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Keep Sharing The Gospel

Trials are an opportunity to be tested and found faithful. Nothing is more trying right now than the rapid spread of COVID-19. If you are anything like me, you are tempted to respond in worldly ways, neglecting the gospel and the hope it provides. Thus we seek after our own comfort, while grumbling against God as the Israelites did in the desert (1 Corinthians 10:10). In one of his pastoral thoughts on COVID-19, Conrad Mbewe reminds us that we ought to be ashamed if grumbling is all that comes out of our lips as believers. He says, “Our chief concern should be how we can glorify God in this frowning providence.” One of the ways we can glorify God now is to consider the Great Commission. For God’s “frowning providence” presents opportunities to keep sharing the gospel.

The Great Commission Hasn’t Changed

Jesus’ command in Matthew 28:19 is an imperative, not a suggestion. Let’s not allow the current pandemic to make us timid and settle for the easy path of “simply living out the gospel.” By merely ‘living out the gospel’ I mean: practicing kindness, loyalty, and generosity; being a good sport and an even better neighbour. These sound like great ways to display the gospel, right? Sure, if conversion resulted from observation. Alas, it does not.

When the Philippian jailer was converted it was not because Paul and Silas were decent enough to stay put after the great earthquake loosened their bonds. His conversion came about through explicit instruction to “believe in the Lord Jesus” (Acts 16:31). People are only brought into the kingdom of heaven through repentance and faith in Jesus Christ. Paul spoke well when he said, “how are they to hear without someone preaching?” (Romans 10:14).

Yes, we have all sinned and fallen short of God’s glory. But there is no need to despair, for this just God is patient and wants all to reach repentance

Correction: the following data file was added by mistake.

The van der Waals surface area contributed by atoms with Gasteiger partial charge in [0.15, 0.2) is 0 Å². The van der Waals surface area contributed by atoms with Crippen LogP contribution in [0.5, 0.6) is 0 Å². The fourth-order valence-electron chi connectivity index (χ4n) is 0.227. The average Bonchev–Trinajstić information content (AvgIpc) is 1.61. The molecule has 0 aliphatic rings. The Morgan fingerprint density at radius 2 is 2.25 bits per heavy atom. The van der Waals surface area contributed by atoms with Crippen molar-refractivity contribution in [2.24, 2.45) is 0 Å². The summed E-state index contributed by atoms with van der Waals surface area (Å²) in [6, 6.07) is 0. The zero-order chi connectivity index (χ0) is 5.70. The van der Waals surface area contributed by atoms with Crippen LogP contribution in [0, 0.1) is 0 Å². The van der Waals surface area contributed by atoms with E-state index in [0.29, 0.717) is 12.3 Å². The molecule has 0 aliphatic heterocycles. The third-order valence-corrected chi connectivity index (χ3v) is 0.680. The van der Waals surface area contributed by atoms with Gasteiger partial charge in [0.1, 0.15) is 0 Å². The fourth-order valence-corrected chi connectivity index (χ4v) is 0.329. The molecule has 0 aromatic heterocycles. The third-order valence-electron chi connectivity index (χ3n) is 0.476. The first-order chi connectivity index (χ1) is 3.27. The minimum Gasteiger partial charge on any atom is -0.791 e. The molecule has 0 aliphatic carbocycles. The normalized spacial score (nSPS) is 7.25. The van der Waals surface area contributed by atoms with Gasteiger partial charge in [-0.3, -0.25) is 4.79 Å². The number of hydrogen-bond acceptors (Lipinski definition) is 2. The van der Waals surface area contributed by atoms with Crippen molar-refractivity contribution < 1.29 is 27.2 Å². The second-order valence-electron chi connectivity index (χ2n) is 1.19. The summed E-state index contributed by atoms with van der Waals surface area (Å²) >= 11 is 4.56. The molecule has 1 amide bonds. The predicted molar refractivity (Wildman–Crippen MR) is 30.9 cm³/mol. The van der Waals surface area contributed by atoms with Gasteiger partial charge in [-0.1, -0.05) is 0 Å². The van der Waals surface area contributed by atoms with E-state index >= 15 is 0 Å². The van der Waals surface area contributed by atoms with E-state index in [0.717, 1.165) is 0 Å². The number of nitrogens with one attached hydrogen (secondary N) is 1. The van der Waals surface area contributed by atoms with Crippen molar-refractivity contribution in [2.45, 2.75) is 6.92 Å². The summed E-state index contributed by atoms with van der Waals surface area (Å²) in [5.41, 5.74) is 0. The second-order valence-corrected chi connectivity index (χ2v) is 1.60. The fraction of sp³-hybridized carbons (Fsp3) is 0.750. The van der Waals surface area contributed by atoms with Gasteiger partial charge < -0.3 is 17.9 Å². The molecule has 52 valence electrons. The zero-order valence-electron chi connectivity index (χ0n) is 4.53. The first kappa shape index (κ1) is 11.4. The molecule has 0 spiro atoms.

We need to open our mouths and tell people about Jesus. It feels even more important to keep sharing the gospel now, given the alarming COVID-19 mortality rate. So, let’s have a look at how we speak Jesus through evangelism; the content of the gospel; and the encouragement of the Holy Spirit.

Don’t Shy Away from Talking about Sin and Repentance

The Christian Apologetics & Research Ministry (CARM) defines evangelism as the act of communicating the gospel. This includes warning people about sin and its consequences; explaining God’s remedy for sin; and calling people to repent and believe in the gospel. To start, we’ll consider the requirement to warn people about sin and its consequences. Sin, in a nutshell, is disobeying God. Disobedience begins with a thought, wish, or desire that is contrary to God, and ends up as full-blown sin (James 1:14-15). Sin has its grim reward: death (Romans 6:23). Moreover, the wrath of God remains on the one who does not obey the Son (John 3:36). If we are to save people by snatching them out of the fire (Jude 1:23), we need to explain what that fire is.

If we are to save people by snatching them out of the fire, we need to explain what that fire is

We also need to tell them how to respond, which naturally leads to another requirement of evangelism: the call to repentance. Evangelism is nothing without this call (Luke 5:32). To repent well requires a turning away from sin, in addition to a turning toward Jesus Christ in faith. Yes, we have all sinned and fallen short of God’s glory (Romans 3:23). But there is no need to despair, for this just God is patient and wants all to reach repentance (2 Peter 3:9).